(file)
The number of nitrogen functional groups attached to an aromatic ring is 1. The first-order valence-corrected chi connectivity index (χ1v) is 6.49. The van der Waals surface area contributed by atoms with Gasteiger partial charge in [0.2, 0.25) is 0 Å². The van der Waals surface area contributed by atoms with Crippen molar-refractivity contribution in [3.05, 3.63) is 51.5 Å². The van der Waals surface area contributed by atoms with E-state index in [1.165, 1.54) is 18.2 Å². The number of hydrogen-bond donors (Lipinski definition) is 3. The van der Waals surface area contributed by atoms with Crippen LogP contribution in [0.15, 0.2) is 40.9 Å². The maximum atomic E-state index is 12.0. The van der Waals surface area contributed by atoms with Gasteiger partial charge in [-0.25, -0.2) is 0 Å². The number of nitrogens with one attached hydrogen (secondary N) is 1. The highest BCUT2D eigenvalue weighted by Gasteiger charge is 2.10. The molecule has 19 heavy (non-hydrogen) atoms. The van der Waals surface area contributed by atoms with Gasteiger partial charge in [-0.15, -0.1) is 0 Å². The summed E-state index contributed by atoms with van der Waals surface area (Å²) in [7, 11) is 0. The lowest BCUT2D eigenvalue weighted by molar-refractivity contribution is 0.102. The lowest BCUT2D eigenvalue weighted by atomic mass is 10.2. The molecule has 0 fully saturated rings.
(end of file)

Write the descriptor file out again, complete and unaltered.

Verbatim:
The number of nitrogen functional groups attached to an aromatic ring is 1. The first-order valence-corrected chi connectivity index (χ1v) is 6.49. The van der Waals surface area contributed by atoms with Gasteiger partial charge in [0.2, 0.25) is 0 Å². The van der Waals surface area contributed by atoms with Crippen molar-refractivity contribution in [3.05, 3.63) is 51.5 Å². The van der Waals surface area contributed by atoms with E-state index in [1.165, 1.54) is 18.2 Å². The number of hydrogen-bond donors (Lipinski definition) is 3. The van der Waals surface area contributed by atoms with Crippen LogP contribution in [0.15, 0.2) is 40.9 Å². The maximum atomic E-state index is 12.0. The van der Waals surface area contributed by atoms with Gasteiger partial charge in [-0.25, -0.2) is 0 Å². The number of nitrogens with one attached hydrogen (secondary N) is 1. The highest BCUT2D eigenvalue weighted by Gasteiger charge is 2.10. The molecule has 19 heavy (non-hydrogen) atoms. The van der Waals surface area contributed by atoms with Gasteiger partial charge in [-0.15, -0.1) is 0 Å². The summed E-state index contributed by atoms with van der Waals surface area (Å²) in [7, 11) is 0. The lowest BCUT2D eigenvalue weighted by molar-refractivity contribution is 0.102. The lowest BCUT2D eigenvalue weighted by atomic mass is 10.2. The molecule has 0 fully saturated rings.